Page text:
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I'm new...

I've built an ETL process in SSIS that takes 46 flat files and loads them into stg.Suppliers and triage.Suppliers. Then another solution runs that applies Business Rules. And then the final solution moves the good stuff from stg.Suppliers into pdw.Suppliers.

My question is when I run all this (once a week); is it good (best practice) to clean up the buffer for the stg.Suppliers table? I notice that when I run this query that it's the number one cached_pages_count.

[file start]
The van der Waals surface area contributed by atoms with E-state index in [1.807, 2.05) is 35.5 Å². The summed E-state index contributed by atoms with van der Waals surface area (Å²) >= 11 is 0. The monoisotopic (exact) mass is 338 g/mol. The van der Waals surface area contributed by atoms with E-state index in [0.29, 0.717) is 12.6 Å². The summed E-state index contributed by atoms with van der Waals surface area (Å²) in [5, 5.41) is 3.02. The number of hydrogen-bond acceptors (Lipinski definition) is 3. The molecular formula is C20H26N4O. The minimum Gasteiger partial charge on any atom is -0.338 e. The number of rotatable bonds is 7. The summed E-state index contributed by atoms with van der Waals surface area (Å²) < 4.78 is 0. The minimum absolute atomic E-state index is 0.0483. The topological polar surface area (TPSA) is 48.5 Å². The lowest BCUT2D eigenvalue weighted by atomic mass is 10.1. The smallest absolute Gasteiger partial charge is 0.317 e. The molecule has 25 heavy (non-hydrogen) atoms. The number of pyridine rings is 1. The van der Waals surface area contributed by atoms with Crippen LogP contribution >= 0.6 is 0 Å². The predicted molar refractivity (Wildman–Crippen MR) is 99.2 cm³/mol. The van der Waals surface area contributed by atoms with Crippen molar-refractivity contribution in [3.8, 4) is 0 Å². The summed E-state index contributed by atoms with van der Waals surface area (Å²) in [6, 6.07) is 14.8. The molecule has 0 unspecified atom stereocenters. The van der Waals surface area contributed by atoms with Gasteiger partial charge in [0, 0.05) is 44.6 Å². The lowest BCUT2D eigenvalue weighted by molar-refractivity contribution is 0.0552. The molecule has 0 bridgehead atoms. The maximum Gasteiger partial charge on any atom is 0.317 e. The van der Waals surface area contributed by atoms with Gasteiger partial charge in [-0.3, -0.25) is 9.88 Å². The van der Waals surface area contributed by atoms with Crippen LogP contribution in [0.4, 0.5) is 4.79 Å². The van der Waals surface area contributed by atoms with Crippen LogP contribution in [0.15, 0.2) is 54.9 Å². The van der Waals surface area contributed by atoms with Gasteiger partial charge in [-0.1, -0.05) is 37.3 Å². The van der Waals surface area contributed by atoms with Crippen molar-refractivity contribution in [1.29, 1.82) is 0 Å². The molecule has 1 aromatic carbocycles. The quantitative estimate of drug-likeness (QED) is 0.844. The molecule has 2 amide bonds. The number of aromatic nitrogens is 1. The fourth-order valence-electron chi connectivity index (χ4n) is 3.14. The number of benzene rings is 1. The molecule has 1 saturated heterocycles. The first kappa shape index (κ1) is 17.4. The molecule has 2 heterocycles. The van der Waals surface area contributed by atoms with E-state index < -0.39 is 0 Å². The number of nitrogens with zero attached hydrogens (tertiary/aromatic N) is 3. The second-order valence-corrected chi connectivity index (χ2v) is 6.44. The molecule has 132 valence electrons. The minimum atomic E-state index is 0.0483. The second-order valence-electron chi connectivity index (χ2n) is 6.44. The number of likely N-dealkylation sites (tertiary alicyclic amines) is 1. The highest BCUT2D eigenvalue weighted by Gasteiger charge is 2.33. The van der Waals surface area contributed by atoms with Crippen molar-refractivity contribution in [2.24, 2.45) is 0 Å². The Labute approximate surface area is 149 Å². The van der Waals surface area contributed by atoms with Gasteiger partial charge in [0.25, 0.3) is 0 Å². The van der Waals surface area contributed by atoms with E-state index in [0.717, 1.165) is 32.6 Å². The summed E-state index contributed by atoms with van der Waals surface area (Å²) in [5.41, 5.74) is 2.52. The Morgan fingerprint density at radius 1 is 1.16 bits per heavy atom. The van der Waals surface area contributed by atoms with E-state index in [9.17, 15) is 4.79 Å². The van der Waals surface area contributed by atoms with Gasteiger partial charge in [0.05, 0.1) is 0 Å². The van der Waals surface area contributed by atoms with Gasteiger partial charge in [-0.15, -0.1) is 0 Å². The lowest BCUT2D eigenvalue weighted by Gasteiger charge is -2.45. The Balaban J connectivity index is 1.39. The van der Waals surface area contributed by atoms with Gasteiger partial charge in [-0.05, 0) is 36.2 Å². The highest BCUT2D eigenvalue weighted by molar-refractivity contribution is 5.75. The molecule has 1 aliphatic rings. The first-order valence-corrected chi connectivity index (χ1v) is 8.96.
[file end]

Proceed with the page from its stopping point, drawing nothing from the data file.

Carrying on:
If yes, how?

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    What Max said. Also, if you have enough disk, don't empty the staging tables until the next run 'cuz you never know when you'll find a bug and there's no need to rerun the whole ETL if you don't have to. – Michael Green Mar 12 '17 at 2:56
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Leaving it in cache will have no downsides since SQL Server does a great job managing the cache without interference. In fact, it may be beneficial to keep some of those pages cached.

Are you attempting to solve some problem?

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